Though HBO is widely considered the premiere prestige television network (lookin' at you, Westworld and Game of Thrones), and we all know how successful Mad Men turned out to be (hello, multiple Golden Globe Awards), the company's executives passed on an opportunity to air the show. Or, more specifically, HBO paragon and Sopranos creator David Chase did.
We know what you're thinking: it's odd that the network known for dark, gritty, and overtly adult content would reject a series full of that stuff. Matthew Weiner thought so, too. According to Chase, HBO expressed initial interest in the series, and appeared to indicate they'd back the show as long as Chase served as executive producer. Chase and Weiner reportedly tried to negotiate a mutually beneficial agreement, but things fell through. While Chase was "very tempted" by the idea of executive producing Mad Men and even directing the pilot episode, he declined and walked away, citing his desire to "move away from weekly television." To this day, it's unclear exactly why HBO passed, as the network never gave Weiner a full explanation—a lack of closure he appears to still struggle with. "I would go through David Chase's garbage if I was at HBO, trying to find more of what he does," he admitted. "But they were not like that."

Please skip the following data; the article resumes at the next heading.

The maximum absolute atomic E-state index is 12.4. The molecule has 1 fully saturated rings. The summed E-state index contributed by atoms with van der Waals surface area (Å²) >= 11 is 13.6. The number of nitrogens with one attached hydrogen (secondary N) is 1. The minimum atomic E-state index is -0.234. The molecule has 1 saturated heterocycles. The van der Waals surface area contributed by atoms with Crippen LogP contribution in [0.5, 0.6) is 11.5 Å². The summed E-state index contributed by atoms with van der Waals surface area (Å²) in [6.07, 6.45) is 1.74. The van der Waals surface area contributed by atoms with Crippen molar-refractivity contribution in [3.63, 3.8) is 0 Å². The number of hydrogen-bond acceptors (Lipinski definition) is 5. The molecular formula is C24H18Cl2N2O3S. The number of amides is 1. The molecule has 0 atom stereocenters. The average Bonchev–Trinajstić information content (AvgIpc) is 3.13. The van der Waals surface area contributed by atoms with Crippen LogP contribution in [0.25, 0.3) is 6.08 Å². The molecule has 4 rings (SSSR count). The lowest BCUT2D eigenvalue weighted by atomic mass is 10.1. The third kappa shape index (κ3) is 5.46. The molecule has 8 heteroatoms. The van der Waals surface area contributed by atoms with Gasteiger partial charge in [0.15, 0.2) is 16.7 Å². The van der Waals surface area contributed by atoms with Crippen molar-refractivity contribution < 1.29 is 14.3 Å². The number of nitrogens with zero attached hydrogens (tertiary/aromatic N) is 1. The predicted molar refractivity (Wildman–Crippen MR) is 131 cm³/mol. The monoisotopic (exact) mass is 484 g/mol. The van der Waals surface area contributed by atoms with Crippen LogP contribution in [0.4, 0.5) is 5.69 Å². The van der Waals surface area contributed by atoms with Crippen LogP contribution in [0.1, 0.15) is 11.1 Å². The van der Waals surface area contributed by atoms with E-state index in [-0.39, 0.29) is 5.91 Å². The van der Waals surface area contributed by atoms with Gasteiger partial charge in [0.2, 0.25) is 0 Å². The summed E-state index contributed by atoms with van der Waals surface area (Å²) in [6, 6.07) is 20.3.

However rocky the show's early road might have been, the ending was sweet: AMC saw Mad Men's promise and picked it up as its first original series. As president Ed Carroll later stated, the network "took a bet that quality would win out over formulaic mass appeal [and] there's no doubt it paid off."